The blade's sharp edge is protected from doing potential damage to the aft berth cushions by using a 2" length of electrical, table saw slotted conduit simply held in place by two wrap-around ball-bungees
With the recent devastating and destructive flooding here on the west coast of British Columbia our lakes, rivers and certainly our coastal areas will be inundated with "floaties", such as dangerous deadheads, trees, logs and other debris not to speak of 100 or more sunken 40 ft shipping containers.
For that reason, having a spare rudder blade and an emergency tiller aboard may not just be "peace of mind".
Posted - 12/10/2021 : 15:05:02 Henk:
Wish I had your work space -- and creativity!
Posted - 12/09/2021 : 20:04:14
The boat is equipped as shown here, with a spare HDPE fixed rudder blade complete with emergency short tiller to fit aft of the wheel. The pintles are 1/2", spaced Catalina's standard 12" apart. The rudder has a draft of 32" below the hull-line
The rudder's trailing edge is protected during storage by using a short length of slotted 2" electrical conduit
If one or both gudgeons become disabled the rudder can be mounted using the mast carrier gudgeons which are placed next to the rudder gudgeons
Posted - 12/02/2021 : 13:04:39 Thank you Wayne... We're still somewhat undecided about the name "Lady J", but if not now, it will be the "wingkeeler", for ever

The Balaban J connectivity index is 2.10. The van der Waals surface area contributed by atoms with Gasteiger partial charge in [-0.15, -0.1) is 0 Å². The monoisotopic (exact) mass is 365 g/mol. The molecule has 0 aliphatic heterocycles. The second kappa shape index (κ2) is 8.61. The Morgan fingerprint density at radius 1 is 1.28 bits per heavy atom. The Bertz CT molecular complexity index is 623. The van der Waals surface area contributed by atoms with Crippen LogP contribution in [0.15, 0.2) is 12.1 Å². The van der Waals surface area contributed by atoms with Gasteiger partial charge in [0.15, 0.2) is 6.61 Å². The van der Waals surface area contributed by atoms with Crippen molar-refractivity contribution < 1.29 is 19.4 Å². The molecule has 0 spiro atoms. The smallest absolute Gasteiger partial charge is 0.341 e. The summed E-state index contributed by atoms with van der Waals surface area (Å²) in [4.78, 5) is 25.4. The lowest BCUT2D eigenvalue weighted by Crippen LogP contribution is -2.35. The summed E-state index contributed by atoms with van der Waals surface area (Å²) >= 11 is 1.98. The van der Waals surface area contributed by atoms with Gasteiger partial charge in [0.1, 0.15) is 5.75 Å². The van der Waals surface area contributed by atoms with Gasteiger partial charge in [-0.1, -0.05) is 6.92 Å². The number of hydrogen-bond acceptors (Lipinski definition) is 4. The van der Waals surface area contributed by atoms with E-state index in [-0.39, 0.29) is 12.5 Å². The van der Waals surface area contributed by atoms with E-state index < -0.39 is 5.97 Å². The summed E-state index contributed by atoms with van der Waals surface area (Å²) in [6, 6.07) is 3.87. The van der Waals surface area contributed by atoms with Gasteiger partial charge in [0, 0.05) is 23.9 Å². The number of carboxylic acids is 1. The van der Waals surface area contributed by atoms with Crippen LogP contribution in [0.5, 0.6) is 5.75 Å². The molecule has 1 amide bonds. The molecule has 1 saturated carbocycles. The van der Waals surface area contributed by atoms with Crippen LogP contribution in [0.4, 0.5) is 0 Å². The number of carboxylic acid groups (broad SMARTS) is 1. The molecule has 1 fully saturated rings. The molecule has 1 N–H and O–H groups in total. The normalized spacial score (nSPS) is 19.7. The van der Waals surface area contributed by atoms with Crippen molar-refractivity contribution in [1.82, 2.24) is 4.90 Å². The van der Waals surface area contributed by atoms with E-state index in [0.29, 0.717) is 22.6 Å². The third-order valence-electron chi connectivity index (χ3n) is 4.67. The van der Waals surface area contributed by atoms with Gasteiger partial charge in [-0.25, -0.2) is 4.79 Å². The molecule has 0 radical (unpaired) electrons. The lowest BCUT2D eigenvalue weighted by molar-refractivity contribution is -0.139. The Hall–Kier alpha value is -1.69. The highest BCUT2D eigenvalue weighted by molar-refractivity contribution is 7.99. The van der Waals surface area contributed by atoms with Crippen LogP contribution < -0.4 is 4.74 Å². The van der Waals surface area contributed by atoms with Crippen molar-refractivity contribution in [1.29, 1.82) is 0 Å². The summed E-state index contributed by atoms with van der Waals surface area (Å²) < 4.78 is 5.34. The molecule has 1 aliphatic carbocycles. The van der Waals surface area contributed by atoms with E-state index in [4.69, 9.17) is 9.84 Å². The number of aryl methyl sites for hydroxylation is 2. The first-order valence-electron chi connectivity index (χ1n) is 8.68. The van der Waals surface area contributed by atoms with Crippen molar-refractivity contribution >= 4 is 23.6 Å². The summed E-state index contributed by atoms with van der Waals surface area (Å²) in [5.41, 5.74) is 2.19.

The galley is nearing completion. Fun was to exclusively use re-purposed wood and successfully utilize existing Catalina factory drilled mounting holes
Posted - 12/01/2021 : 19:37:41 I like it Henk!
PS I see the new boat has a name now.
Posted - 11/30/2021 : 15:18:00
Using only reclaimed teak which was salvaged from sailboats destroyed during a wicked storm here in White Rock, BC. some time ago. The white surface coated 1/2" plywood is "leftover". material from "Mariah".
The challenge in making this counter top extension was to use only existing Catalina factory drilled screw-holes in addition to the re-purposed wood. For that reason the end result shown above is a little unusual but still pleasing...
Notice: The advice given on this site is based upon individual or quoted experience, yours may differ. The Officers, Staff and members of this site only provide information based upon the concept that anyone utilizing this information does so at their own risk and holds harmless all contributors to this site.